Association of obesity with DNA methylation age acceleration in African American mothers from the InterGEN study

17 Jul 2020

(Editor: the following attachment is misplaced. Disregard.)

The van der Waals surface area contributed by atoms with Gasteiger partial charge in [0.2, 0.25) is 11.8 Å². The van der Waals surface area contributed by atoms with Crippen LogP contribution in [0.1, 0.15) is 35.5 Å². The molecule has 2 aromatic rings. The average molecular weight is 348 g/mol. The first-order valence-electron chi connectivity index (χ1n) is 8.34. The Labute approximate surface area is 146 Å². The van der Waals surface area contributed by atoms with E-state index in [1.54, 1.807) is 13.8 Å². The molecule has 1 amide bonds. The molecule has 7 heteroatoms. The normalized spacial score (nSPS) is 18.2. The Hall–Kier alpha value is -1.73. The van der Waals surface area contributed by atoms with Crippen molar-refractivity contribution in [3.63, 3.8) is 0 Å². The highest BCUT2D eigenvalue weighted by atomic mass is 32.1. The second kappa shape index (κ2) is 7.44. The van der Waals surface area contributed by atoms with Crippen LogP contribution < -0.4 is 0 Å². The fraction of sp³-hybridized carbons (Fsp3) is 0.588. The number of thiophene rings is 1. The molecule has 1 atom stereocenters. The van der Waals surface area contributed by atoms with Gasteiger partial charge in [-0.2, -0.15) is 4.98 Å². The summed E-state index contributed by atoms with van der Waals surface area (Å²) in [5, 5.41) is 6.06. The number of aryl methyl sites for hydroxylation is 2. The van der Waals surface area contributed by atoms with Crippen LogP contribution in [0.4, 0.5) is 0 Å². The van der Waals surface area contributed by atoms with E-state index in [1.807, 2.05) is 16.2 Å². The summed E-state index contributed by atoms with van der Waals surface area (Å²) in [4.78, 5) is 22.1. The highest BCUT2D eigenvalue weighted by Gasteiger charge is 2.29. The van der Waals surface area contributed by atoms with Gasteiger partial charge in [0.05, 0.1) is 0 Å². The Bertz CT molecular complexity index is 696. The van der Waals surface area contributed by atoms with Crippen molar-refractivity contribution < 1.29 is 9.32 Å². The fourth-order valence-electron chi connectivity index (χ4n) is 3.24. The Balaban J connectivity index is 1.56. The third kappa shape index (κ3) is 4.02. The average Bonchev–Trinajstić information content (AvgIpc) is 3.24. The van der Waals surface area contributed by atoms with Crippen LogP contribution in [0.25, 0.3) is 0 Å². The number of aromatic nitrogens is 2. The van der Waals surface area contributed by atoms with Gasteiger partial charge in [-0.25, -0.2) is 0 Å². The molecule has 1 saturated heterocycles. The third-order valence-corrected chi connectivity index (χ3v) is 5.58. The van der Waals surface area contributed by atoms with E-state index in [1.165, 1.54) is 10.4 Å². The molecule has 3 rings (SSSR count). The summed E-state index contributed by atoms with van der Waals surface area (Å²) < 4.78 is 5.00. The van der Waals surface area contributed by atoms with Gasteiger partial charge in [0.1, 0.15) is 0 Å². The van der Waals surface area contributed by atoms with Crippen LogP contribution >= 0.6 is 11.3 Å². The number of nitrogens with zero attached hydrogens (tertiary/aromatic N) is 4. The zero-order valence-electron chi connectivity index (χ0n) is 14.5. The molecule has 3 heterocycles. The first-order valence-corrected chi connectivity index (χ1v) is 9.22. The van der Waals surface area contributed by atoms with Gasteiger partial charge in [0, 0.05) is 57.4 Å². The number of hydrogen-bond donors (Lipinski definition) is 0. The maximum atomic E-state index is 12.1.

African American women are a ected by earlier onset of age-associated health deteriorations and obesity disproportionally, but little is known about the mechanism linking body mass index (BMI) and biological aging among this population. DNA methylation age acceleration (DNAm AA), measuring the di erence betweenDNAmethylation age and chronological age, is a novel biomarker of the biological aging process, and predicts aging-related disease outcomes. The present study estimated cross-tissue DNA methylation age acceleration using saliva samples from 232 African American mothers. Cross-sectional regression analyses were performed to assess the association of BMI with DNAmAA. The average chronological age andDNAmethylation age were 31.67 years, and 28.79 years, respectively. After adjusting for smoking, hypertension diagnosis history, and socioeconomic factors (education, marital status, household income), a 1 kg/m2 increase in BMI is associated with 0.14 years increment of DNAm AA (95% CI: (0.08, 0.21)). The conclusion: in African American women, high BMI is independently associated with saliva-based DNA methylation age acceleration, after adjusting for smoking, hypertension, and socioeconomic status. This finding supports that high BMI accelerates biological aging, and plays a key role in age-related disease outcomes among African American women.